Consciousness: brain lesions remove free will (General)

by David Turell @, Tuesday, July 30, 2019, 18:26 (425 days ago) @ dhw

QUOTE:The concept of free will doesn’t make any sense to me. As Kavka’s thought experiment shows, we don’t have much control over our thoughts. Take this article I’m writing: The words I’m committing to print pop into my mind unbeckoned. It’s less me choosing them and more them presenting themselves to me. (DAVID’s bold)

In any case, the mystery of free will isn’t going away anytime soon. In March, a group of neuroscientists and philosophers announced that they’ve received $7 million to study the nature of free will and whether humans have it. Uri Maoz, a computational neuroscientist at Chapman University, is leading the project. bbb“ bbbAs a scientist, I don’t know what it entails to have free will,” he said in an interview with Science. That’s a philosophical puzzle. But once Maoz’s philosopher colleagues agree on a definition, he can get to work to see if it occurs in humans. “This is an empirical question. It may be that I don’t have the technology to measure it, but that is at least an empirical question that I could get at.” (DAVID’S bold)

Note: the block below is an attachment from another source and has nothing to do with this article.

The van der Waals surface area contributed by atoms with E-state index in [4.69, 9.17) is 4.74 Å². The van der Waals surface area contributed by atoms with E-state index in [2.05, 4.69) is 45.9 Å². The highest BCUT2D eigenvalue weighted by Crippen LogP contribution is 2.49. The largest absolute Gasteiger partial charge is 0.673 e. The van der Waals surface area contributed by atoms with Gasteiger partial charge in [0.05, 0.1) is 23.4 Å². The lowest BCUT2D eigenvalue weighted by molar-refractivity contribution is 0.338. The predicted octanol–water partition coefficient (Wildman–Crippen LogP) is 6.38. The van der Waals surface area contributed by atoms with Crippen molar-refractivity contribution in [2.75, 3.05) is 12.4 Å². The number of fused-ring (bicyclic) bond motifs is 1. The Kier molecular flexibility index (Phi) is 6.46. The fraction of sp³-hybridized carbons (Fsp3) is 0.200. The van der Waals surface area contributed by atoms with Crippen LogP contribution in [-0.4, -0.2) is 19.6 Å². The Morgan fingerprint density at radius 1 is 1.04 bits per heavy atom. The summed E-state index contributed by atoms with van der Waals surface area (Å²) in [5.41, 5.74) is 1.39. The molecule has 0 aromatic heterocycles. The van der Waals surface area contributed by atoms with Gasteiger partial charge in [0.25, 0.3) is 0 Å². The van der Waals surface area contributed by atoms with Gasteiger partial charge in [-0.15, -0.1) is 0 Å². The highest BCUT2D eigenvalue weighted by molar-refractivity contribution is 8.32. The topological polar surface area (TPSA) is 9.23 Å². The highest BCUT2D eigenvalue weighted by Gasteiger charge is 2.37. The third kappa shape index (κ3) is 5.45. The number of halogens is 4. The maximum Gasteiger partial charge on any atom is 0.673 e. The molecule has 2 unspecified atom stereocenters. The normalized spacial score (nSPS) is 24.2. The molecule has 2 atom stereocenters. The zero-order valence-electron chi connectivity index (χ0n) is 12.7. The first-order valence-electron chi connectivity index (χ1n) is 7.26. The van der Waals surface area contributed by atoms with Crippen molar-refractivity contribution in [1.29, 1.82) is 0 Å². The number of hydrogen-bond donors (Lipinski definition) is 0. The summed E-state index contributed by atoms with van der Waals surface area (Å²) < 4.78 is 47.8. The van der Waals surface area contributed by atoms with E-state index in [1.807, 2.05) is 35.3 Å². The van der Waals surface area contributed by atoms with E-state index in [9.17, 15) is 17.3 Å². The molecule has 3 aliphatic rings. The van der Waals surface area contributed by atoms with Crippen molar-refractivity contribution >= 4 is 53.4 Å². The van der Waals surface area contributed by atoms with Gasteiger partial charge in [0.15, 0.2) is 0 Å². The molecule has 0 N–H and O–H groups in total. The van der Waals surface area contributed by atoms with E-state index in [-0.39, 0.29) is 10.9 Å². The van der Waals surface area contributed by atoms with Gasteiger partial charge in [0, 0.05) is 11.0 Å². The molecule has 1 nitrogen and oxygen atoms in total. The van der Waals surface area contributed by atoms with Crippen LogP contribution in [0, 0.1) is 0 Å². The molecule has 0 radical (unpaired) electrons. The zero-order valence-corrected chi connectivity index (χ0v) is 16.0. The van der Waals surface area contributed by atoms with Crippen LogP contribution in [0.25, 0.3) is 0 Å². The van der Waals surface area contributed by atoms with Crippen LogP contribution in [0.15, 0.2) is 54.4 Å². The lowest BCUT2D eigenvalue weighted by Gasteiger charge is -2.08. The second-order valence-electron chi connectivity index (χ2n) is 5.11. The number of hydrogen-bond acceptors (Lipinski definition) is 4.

DAVID: Note my bolds. We are all aware that brain damage can damage proper thought. This nutty paper tries to twist that into a case against free will. In the first bold, the author is unaware how words pop into his head. Really? "Garbage in ....garbage out".

dhw: Nobody knows “how” words pop into their heads, because nobody knows how consciousness works. It’s a straight choice: either your cell communities are communicating with one another at different levels, the highest of which is what you suppose to be “you” (= materialism), or an immaterial “you” is communicating with your cell communities (= dualism). The former appears to exclude free will, and the latter allows it. However, on a different plane, it might be said that the law of cause and effect precludes free will both for materialists and for dualists. The effects of brain damage clearly favour materialists, but psychic experiences favour dualists. You may remember that some time ago I proposed a theory of intelligence which attempted a compromise between the two schools of thought.

The problem is always the same. A material brain is the seat of immaterial consciousness, which can survive transient death of the brain. Where does it go while the brain is not functioning? My answer is nowhere. The brain is like a radio and receives consciousness when the brain is functional . As for free will it is part and parcel of consciousness, which each person mediates by using his brain to exercise control.

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